::FIFTH GENERATION (5G)::
India has seen good growth in last two decades. This growth has largely been
good for the country but it has also formed a digital divide in the country.
There are people who connected with the digital world, this group mostly covers
urban India, and then there is still very large population which is unconnected
with the digital world. If India's growth of last few decades is to be sustained
this digital divide should be bridged soon. The Global Information Technology
report for the World Economic Forum places India 68th in its 'networked
readiness index' that ranks 140 countries. Digitalisation also has an important
role in governance, it helps in reducing the leakages, involves citizen more in
governance process and it is also helpful in making the government accountable.
In order to obtain all the benefits given above Government of India has
started Digital India programme. Digital India has been FIFTH GENERATION
envisioned as an ambitious umbrella programme to transform India into a
digitally empowered society and knowledge economy. This programmed has been
envisaged and coordinated by the Department of Electronics and Information
Technology (DeitY). There is also a collaboration with various Central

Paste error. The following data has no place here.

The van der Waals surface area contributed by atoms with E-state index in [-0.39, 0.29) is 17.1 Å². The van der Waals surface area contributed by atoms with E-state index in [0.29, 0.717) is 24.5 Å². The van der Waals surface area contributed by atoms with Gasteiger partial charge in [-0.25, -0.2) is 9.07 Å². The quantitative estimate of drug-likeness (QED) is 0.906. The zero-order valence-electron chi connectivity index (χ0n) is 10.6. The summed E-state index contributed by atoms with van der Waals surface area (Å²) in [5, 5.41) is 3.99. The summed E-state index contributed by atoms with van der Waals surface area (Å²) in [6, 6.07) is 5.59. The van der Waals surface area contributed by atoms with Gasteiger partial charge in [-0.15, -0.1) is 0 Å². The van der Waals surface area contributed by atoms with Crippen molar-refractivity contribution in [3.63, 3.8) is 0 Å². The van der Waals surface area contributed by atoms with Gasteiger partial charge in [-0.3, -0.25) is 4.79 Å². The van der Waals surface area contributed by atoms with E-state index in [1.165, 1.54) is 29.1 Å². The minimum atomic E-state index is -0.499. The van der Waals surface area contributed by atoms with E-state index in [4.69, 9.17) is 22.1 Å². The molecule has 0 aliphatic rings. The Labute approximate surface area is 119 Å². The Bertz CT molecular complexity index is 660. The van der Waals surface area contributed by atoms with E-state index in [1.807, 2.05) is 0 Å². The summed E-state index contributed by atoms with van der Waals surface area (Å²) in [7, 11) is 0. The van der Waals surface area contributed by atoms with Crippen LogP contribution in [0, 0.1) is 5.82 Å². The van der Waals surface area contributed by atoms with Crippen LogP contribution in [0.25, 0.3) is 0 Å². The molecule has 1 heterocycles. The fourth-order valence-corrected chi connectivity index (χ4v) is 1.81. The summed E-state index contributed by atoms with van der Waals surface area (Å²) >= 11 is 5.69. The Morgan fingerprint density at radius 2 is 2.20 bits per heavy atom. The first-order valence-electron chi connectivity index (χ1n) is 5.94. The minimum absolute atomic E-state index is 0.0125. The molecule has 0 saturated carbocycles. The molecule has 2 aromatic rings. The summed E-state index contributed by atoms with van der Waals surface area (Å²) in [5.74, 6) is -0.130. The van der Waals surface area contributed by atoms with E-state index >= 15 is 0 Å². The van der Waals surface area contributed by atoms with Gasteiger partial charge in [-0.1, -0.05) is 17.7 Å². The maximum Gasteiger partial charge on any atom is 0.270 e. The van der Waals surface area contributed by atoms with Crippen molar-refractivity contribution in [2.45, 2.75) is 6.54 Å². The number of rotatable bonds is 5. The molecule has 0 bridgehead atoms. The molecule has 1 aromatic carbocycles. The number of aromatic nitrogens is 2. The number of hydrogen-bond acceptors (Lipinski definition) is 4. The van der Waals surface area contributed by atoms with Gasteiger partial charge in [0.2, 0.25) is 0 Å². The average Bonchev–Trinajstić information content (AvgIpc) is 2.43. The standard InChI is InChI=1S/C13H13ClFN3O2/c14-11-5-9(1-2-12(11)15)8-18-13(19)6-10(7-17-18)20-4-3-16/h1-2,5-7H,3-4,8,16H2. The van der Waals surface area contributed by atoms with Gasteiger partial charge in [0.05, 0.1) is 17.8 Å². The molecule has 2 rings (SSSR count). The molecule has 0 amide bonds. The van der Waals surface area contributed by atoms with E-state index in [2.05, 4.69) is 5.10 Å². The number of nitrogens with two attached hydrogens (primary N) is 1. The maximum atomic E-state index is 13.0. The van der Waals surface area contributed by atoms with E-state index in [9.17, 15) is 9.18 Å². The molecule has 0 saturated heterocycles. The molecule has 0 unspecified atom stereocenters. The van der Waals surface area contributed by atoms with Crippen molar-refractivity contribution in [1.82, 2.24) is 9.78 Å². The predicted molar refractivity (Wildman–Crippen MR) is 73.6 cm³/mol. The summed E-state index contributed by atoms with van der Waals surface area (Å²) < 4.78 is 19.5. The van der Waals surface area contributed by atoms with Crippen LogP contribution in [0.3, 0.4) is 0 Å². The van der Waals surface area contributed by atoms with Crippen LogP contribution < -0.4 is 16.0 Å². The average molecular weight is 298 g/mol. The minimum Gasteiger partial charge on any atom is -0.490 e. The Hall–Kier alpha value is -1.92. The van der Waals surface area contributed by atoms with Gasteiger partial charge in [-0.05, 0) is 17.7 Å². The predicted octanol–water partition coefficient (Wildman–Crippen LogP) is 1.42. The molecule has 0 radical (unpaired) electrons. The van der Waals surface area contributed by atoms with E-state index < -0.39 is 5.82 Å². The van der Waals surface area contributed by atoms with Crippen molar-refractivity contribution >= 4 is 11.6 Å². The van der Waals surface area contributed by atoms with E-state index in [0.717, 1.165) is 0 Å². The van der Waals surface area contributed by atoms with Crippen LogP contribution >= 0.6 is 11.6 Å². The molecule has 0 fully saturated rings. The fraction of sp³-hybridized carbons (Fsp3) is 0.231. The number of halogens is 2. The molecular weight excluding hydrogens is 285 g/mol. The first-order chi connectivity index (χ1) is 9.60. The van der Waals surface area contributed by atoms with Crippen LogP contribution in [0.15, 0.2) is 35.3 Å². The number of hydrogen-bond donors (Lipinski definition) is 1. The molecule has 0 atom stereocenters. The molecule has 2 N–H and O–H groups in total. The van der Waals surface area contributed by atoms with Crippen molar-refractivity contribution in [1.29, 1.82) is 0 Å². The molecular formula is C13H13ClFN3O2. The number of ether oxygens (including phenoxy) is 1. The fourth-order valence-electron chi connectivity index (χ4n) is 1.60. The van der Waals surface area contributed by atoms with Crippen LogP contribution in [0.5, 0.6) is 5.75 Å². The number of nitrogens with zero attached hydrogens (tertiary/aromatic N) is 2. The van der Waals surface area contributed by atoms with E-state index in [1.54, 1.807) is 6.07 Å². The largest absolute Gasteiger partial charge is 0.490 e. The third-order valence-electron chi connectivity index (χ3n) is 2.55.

Ministries and State Governments. The Prime Minister of India is the chairman of
the monitoring committee of Digital India programme. All the existing and
ongoing e-Governance initiatives have been revamped to align them with the
principles of Digital India. It takes together a large number of ideas into a
single comprehensive plan so that each of them remain a part of larger goal.
Great role in above mentioned developments is being played by the mobile
industry. Mobile industry regularly updates its functioning like providing
higher speed of internet, higher working capacity etc. The mobile industries
transition from 4G to 5G, which could take a decade or longer, will see network
operators, infrastructure vendors and device manufacturer's progressively
implement next generation technologies. It is one of the fastest growing and
most dynamic sectors in the world.. The development of wireless technologies has
greatly improved people's ability to communicate and live in both business
operations and social functions.
From the second generation (2G) mobile communication system debuted in 1991